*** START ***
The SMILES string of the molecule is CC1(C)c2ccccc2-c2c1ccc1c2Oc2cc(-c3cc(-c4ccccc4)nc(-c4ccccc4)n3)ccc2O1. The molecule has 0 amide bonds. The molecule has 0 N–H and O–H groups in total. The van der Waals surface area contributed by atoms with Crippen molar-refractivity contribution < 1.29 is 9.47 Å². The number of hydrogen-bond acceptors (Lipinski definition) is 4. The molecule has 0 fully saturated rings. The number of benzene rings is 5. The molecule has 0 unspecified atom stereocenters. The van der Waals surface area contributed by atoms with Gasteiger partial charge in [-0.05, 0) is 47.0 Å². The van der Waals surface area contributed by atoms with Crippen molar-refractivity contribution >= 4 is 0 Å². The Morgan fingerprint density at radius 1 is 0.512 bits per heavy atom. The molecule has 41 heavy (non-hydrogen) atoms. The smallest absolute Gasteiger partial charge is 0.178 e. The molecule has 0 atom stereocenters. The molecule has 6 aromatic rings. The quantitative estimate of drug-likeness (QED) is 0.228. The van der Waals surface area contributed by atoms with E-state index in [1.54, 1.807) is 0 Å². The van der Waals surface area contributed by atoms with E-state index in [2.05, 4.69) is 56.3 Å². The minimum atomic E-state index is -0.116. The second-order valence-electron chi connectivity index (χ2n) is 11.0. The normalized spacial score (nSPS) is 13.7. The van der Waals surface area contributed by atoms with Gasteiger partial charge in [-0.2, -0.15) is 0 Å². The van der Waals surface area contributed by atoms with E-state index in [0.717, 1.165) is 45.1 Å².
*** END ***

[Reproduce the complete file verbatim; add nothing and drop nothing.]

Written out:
The SMILES string of the molecule is CC1(C)c2ccccc2-c2c1ccc1c2Oc2cc(-c3cc(-c4ccccc4)nc(-c4ccccc4)n3)ccc2O1. The molecule has 0 amide bonds. The molecule has 0 N–H and O–H groups in total. The van der Waals surface area contributed by atoms with Crippen molar-refractivity contribution < 1.29 is 9.47 Å². The number of hydrogen-bond acceptors (Lipinski definition) is 4. The molecule has 0 fully saturated rings. The number of benzene rings is 5. The molecule has 0 unspecified atom stereocenters. The van der Waals surface area contributed by atoms with Gasteiger partial charge in [-0.05, 0) is 47.0 Å². The van der Waals surface area contributed by atoms with Crippen molar-refractivity contribution >= 4 is 0 Å². The Morgan fingerprint density at radius 1 is 0.512 bits per heavy atom. The molecule has 41 heavy (non-hydrogen) atoms. The smallest absolute Gasteiger partial charge is 0.178 e. The molecule has 0 atom stereocenters. The molecule has 6 aromatic rings. The quantitative estimate of drug-likeness (QED) is 0.228. The van der Waals surface area contributed by atoms with E-state index in [1.54, 1.807) is 0 Å². The van der Waals surface area contributed by atoms with E-state index in [2.05, 4.69) is 56.3 Å². The minimum atomic E-state index is -0.116. The second-order valence-electron chi connectivity index (χ2n) is 11.0. The normalized spacial score (nSPS) is 13.7. The van der Waals surface area contributed by atoms with Gasteiger partial charge in [-0.2, -0.15) is 0 Å². The van der Waals surface area contributed by atoms with E-state index in [0.717, 1.165) is 45.1 Å².